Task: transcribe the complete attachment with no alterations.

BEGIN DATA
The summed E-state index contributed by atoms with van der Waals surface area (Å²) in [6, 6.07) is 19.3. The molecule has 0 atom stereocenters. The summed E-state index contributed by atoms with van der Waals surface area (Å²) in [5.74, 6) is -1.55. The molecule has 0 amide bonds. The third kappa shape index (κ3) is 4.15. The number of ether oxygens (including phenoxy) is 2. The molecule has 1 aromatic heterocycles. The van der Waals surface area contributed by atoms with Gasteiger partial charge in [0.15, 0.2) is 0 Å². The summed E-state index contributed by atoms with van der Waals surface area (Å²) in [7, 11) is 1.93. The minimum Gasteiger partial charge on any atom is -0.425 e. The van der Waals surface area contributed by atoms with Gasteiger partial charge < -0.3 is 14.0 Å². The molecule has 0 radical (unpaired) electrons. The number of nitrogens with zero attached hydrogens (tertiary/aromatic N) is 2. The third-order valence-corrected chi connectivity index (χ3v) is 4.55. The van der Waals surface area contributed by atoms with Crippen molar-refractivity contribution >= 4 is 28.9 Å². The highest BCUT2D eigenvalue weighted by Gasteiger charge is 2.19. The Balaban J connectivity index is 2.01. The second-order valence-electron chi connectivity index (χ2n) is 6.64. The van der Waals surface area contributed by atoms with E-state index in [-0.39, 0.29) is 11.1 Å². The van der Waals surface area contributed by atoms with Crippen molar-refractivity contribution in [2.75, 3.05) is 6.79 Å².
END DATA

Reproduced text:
The summed E-state index contributed by atoms with van der Waals surface area (Å²) in [6, 6.07) is 19.3. The molecule has 0 atom stereocenters. The summed E-state index contributed by atoms with van der Waals surface area (Å²) in [5.74, 6) is -1.55. The molecule has 0 amide bonds. The third kappa shape index (κ3) is 4.15. The number of ether oxygens (including phenoxy) is 2. The molecule has 1 aromatic heterocycles. The van der Waals surface area contributed by atoms with Gasteiger partial charge in [0.15, 0.2) is 0 Å². The summed E-state index contributed by atoms with van der Waals surface area (Å²) in [7, 11) is 1.93. The minimum Gasteiger partial charge on any atom is -0.425 e. The van der Waals surface area contributed by atoms with Gasteiger partial charge < -0.3 is 14.0 Å². The molecule has 0 radical (unpaired) electrons. The number of nitrogens with zero attached hydrogens (tertiary/aromatic N) is 2. The third-order valence-corrected chi connectivity index (χ3v) is 4.55. The van der Waals surface area contributed by atoms with Crippen molar-refractivity contribution >= 4 is 28.9 Å². The highest BCUT2D eigenvalue weighted by Gasteiger charge is 2.19. The Balaban J connectivity index is 2.01. The second-order valence-electron chi connectivity index (χ2n) is 6.64. The van der Waals surface area contributed by atoms with E-state index in [-0.39, 0.29) is 11.1 Å². The van der Waals surface area contributed by atoms with Crippen molar-refractivity contribution in [2.75, 3.05) is 6.79 Å².